Two OHA grants support the work of the Big Island Substance Abuse Council
“Ua ola loko i ke aloha; Love gives life within.”
Love is imperative to one’s mental and physical welfare.
– ʻŌlelo Noʻeau
They inspire individuals to reclaim and enrich their lives by harnessing the strengths that lie within each person. It’s rewarding work, with benefits that can far outweigh a paycheck.
“Substance abuse and mental health are often stigmatized, but the more awareness we can bring to the topic, the more people will be accepting and willing to get help,” said Dr. Hannah Preston-Pita, chief executive officer at the Big Island Substance Abuse Council (BISAC), where she has led the organization for more than 10 years.
“The best thing about our work is seeing our lāhui thrive – that people have hope, transform, and then be able to make a difference in their own life, in the lives of their ʻohana and in their community. It is such a good feeling to see these changes.”
Created in 1956 by the Rev. Gerald Loweth of the Rector Church of the Holy Apostles in Hilo as the Big Island Committee on Alcoholism to assist struggling alcoholics, the committee acquired government funding and officially established the Big Island Substance Abuse Council in 1964.
Over the years the organization expanded its scope of services from alcoholism counseling to a small halfway house to now being a distinguished Commission on Accreditation of Rehabilitation Facilities accredited program addressing substance abuse and mental health issues. Today, BISAC is a multi-million dollar organization committed to serving not just Hawaiʻi County but the State of Hawaiʻi.
BISAC’s services include a 24-hour Therapeutic Living Program (TLP), intensive outpatient treatment, and running a clean and sober house.
More than just an ʻŌiwi leader, CEO Preston-Pita is the living definition of a “Hawaiian Hammah.” The Kamehameha Schools graduate has two doctoral degrees – one in clinical psychology and the other in transformational educational leadership. A former Native Hawaiian Health Care Scholar, she has served on numerous boards such as Mental Health of America and Hui Mālama Ola Nā ʻŌiwi and currently serves on Hawaiʻi County’s Status of Women Committee.
Highly involved in community relations, she specializes in treating rural underserved populations and authors children’s books and therapeutic tools on topics like anger management and self-esteem as her spare-time hobby.
This fiscal year BISAC was awarded two OHA grants – a $150,000 ʻOhana and Community Based Grant and a $150,000 COVID-19 Impact Response Grant.
“The Big Island Substance Abuse Center provides excellent service with a therapeutic living treatment program for Native Hawaiian adults who were previously incarcerated and offers wraparound services to support continued sobriety. Their work for the lāhui equips Native Hawaiians with skills and coping mechanisms for long-term recovery and success to reintegrate into the community,” said OHA Grants Officer Angela Lopes.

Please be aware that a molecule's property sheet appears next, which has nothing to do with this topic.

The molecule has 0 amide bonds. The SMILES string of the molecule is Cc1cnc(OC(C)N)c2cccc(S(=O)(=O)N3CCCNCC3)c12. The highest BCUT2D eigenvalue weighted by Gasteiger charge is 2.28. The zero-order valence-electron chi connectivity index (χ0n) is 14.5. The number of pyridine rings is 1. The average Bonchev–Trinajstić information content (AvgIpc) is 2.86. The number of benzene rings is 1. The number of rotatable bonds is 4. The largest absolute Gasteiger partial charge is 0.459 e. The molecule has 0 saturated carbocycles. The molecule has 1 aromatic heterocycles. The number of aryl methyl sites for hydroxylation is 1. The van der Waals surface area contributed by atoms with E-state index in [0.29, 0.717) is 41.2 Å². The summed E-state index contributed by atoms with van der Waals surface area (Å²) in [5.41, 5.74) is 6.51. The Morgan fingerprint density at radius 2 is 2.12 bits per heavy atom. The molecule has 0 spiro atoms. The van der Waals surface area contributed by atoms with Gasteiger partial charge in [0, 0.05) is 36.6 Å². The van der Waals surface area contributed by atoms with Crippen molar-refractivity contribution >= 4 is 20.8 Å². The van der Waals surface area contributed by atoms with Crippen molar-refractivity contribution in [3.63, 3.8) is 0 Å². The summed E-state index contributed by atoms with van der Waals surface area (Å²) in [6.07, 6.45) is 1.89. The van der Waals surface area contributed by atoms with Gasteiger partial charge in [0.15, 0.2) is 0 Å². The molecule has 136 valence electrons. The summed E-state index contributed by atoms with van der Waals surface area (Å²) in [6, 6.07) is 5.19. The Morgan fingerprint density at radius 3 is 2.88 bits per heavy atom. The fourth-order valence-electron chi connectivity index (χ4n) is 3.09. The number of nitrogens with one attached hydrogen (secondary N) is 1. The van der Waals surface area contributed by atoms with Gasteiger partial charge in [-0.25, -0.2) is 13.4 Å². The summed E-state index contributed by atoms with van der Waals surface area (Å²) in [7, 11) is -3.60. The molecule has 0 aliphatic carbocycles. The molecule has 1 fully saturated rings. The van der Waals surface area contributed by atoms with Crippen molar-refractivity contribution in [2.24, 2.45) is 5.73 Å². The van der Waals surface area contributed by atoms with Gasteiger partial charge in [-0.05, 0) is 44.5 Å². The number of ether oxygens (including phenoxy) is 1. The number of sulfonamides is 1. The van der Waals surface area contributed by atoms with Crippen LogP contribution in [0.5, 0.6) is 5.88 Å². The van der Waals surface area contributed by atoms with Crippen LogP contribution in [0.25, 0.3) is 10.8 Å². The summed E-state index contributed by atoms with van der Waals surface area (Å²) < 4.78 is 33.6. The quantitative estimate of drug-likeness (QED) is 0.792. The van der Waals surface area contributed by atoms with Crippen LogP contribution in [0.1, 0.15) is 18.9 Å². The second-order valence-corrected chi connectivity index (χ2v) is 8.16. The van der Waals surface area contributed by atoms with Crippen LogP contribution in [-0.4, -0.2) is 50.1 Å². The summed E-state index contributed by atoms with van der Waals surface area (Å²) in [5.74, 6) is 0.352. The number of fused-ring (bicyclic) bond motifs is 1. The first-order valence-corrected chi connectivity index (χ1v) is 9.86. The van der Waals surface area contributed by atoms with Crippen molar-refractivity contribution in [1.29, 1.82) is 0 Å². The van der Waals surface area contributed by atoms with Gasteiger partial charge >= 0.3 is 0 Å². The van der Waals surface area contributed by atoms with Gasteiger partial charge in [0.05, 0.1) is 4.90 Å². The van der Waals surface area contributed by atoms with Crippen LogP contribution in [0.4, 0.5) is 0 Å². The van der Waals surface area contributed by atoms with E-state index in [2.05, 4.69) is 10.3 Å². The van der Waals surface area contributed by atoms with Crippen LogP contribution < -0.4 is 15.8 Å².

“The COVID-19 grant’s purpose is to implement a COVID-19 operational plan – monitoring, communication, and continuity of care – that ensures compliance with the Center for Disease Control, Substance Abuse and Mental Health Service, Department of Health and best practices and mitigates gaps in services and meets needs,” Preston-Pita said.
“Funds will be utilized to provide personal protective equipment, incidentals for individuals from prison, providing bunk beds to comply with new licensing COVID-19 requirements, and providing mobile service to rural underserved areas.”
Preston-Pita said the ʻOhana and Community Based Grant will provide therapeutic living treatment to adults previously incarcerated with the intention of providing wrap-around services to support clients’ continued sobriety such as mental health services and vocational training.
“The Therapeutic Living Program is a structured 24-hour staffed facility providing ongoing evaluation, care, life skills training, self-help, encouragement, transportation to social activities and therapeutic services,” Preston-Pita said.
“There is also a specialized TLP for Pregnant, Parenting, Women and Children program that provides a variety of case management and treatment services focused on women with children in order to ensure the wellbeing of the mother and to establish a safe, solid and nurturing foundation for the children to grow.”
Preston-Pita said she was grateful to OHA for the assistance provided in serving the community.
“These grants will allow us to prepare to move toward a one-stop-shop and have a micro-unit campus that will expand the number of individuals that we treat from 24 to 100. They will also permit us to provide needed services to those individuals who don’t have the resources or means to be in treatment.
“I believe that OHA’s programs help address issues in our community that have the greatest need and provide the foundation to help improve the overall health and wellness of our lāhui.
“Mahalo nui loa OHA for your continued support.”
The Office of Hawaiian Affairs Grants Program supports Hawaiʻi-based community organizations that have projects, programs and initiatives that serve the lāhui in alignment with OHA’s Mana i Mauli Ola Strategic Plan. A record total of $16 million was awarded in fiscal year 2021.